A comparison of attitudes towards end-of-life decisions: survey among the Dutch general public and physicians

Soc Sci Med. 2005 Oct;61(8):1723-32. doi: 10.1016/j.socscimed.2005.03.024.


In The Netherlands, there has been a continuing public debate about the acceptability and regulatory system for medical decision-making concerning the end of life. We studied attitudes of the Dutch general public towards different types of end-of-life decisions in various situations and compared them to attitudes of physicians. Questionnaires were mailed to 1777 members of the Dutch general public (response: 78%). A total of 391 Dutch physicians, including general practitioners, nursing home physicians and clinical specialists, were interviewed in person (response: 81%). In both the survey and physician interviews, questions were asked about attitudes towards active ending of life, terminal sedation, and increasing morphine with premature death as a likely consequence, using hypothetical cases of different patients. By logistic regression analysis, the differences between public and physicians' attitudes were assessed, as well as the associations between attitudes of the general public and their personal characteristics. Acceptance of active ending of life at the request of a terminally ill cancer patient was higher among the general public (85%) than among physicians (64%). For physicians, acceptance decreased to 36% for an incompetent adult, 11% for a patient without a serious disease, and 6% for a patient with dementia. For the general public, these percentages were 63%, 37%, and 62%, respectively. Between both groups, no differences were found in acceptance of terminal sedation and increasing morphine. For the general public, determinants of support for active ending of life were being non-religious, lower education, and having a single household. Acknowledging the observed differences in appreciation of end-of-life decision-making between the general public and physicians is important in doctor-patient communication and in public debate and policymaking. Continued monitoring of practices and informing the general public and policymakers about the clinical and ethical consequences of different types of end-of-life decisions is important.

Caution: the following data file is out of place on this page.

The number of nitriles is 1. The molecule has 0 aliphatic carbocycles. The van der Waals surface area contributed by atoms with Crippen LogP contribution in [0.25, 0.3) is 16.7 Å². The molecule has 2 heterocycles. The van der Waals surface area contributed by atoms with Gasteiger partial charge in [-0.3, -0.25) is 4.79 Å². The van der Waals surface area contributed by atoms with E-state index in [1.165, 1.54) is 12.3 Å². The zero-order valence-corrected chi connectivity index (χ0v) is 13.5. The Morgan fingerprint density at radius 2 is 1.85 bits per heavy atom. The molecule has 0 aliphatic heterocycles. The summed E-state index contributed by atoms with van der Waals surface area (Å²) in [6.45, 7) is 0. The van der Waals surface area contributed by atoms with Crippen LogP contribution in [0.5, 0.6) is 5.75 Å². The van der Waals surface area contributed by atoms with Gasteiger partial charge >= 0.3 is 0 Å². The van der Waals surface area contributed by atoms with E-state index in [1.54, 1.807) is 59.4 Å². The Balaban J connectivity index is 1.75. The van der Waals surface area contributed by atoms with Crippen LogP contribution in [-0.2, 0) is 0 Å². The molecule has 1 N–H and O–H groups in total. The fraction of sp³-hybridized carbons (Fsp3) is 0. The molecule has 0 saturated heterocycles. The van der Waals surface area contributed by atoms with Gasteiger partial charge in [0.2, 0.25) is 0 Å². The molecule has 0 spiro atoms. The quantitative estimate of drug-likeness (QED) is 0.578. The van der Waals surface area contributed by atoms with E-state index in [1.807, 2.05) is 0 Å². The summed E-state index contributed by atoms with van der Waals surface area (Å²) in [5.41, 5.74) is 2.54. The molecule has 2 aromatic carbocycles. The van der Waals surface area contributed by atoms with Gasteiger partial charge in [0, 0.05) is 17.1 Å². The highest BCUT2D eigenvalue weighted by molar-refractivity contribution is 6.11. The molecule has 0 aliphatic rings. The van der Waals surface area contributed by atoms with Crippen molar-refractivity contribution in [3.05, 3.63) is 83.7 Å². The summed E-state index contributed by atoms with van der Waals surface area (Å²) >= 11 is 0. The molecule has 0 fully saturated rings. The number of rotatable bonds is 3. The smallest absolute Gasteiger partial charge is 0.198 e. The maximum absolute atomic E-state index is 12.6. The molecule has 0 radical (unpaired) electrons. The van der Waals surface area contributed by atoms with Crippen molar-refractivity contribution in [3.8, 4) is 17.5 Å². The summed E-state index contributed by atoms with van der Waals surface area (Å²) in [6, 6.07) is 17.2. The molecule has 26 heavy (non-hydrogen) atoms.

Publication types

  • Comparative Study
  • Research Support, Non-U.S. Gov't

MeSH terms

  • Adult
  • Attitude*
  • Data Collection
  • Decision Making*
  • Female
  • Humans
  • Male
  • Middle Aged
  • Netherlands
  • Physicians / psychology*
  • Public Opinion*
  • Terminal Care*